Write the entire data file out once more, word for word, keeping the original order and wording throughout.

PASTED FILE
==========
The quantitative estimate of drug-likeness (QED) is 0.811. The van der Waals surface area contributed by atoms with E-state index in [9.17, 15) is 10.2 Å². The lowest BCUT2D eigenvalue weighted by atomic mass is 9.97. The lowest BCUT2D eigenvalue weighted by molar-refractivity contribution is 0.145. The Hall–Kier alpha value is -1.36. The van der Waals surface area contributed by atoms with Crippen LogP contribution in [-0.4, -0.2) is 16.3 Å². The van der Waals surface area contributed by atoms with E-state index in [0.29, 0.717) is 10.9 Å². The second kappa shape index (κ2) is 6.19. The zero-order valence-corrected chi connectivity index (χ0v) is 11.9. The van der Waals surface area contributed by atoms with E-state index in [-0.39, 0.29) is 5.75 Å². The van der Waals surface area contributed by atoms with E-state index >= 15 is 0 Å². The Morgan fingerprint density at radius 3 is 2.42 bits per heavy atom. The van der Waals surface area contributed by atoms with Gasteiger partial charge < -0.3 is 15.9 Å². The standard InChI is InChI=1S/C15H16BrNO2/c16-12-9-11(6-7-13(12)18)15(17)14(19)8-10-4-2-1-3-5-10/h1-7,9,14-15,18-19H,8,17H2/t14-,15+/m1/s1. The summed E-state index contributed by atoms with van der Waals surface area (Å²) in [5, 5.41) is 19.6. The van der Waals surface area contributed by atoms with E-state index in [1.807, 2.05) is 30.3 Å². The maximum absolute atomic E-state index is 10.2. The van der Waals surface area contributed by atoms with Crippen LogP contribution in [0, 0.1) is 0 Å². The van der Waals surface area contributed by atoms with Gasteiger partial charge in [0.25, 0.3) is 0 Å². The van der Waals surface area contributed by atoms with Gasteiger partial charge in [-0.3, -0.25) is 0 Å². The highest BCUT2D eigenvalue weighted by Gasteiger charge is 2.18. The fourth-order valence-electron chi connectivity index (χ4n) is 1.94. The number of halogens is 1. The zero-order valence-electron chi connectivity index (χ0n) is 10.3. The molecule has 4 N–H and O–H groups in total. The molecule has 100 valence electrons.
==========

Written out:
The quantitative estimate of drug-likeness (QED) is 0.811. The van der Waals surface area contributed by atoms with E-state index in [9.17, 15) is 10.2 Å². The lowest BCUT2D eigenvalue weighted by atomic mass is 9.97. The lowest BCUT2D eigenvalue weighted by molar-refractivity contribution is 0.145. The Hall–Kier alpha value is -1.36. The van der Waals surface area contributed by atoms with Crippen LogP contribution in [-0.4, -0.2) is 16.3 Å². The van der Waals surface area contributed by atoms with E-state index in [0.29, 0.717) is 10.9 Å². The second kappa shape index (κ2) is 6.19. The zero-order valence-corrected chi connectivity index (χ0v) is 11.9. The van der Waals surface area contributed by atoms with E-state index in [-0.39, 0.29) is 5.75 Å². The van der Waals surface area contributed by atoms with E-state index >= 15 is 0 Å². The Morgan fingerprint density at radius 3 is 2.42 bits per heavy atom. The van der Waals surface area contributed by atoms with Gasteiger partial charge < -0.3 is 15.9 Å². The standard InChI is InChI=1S/C15H16BrNO2/c16-12-9-11(6-7-13(12)18)15(17)14(19)8-10-4-2-1-3-5-10/h1-7,9,14-15,18-19H,8,17H2/t14-,15+/m1/s1. The summed E-state index contributed by atoms with van der Waals surface area (Å²) in [5, 5.41) is 19.6. The van der Waals surface area contributed by atoms with E-state index in [1.807, 2.05) is 30.3 Å². The maximum absolute atomic E-state index is 10.2. The van der Waals surface area contributed by atoms with Crippen LogP contribution in [0, 0.1) is 0 Å². The van der Waals surface area contributed by atoms with Gasteiger partial charge in [0.25, 0.3) is 0 Å². The van der Waals surface area contributed by atoms with Gasteiger partial charge in [-0.3, -0.25) is 0 Å². The highest BCUT2D eigenvalue weighted by Gasteiger charge is 2.18. The fourth-order valence-electron chi connectivity index (χ4n) is 1.94. The number of halogens is 1. The zero-order valence-electron chi connectivity index (χ0n) is 10.3. The molecule has 4 N–H and O–H groups in total. The molecule has 100 valence electrons.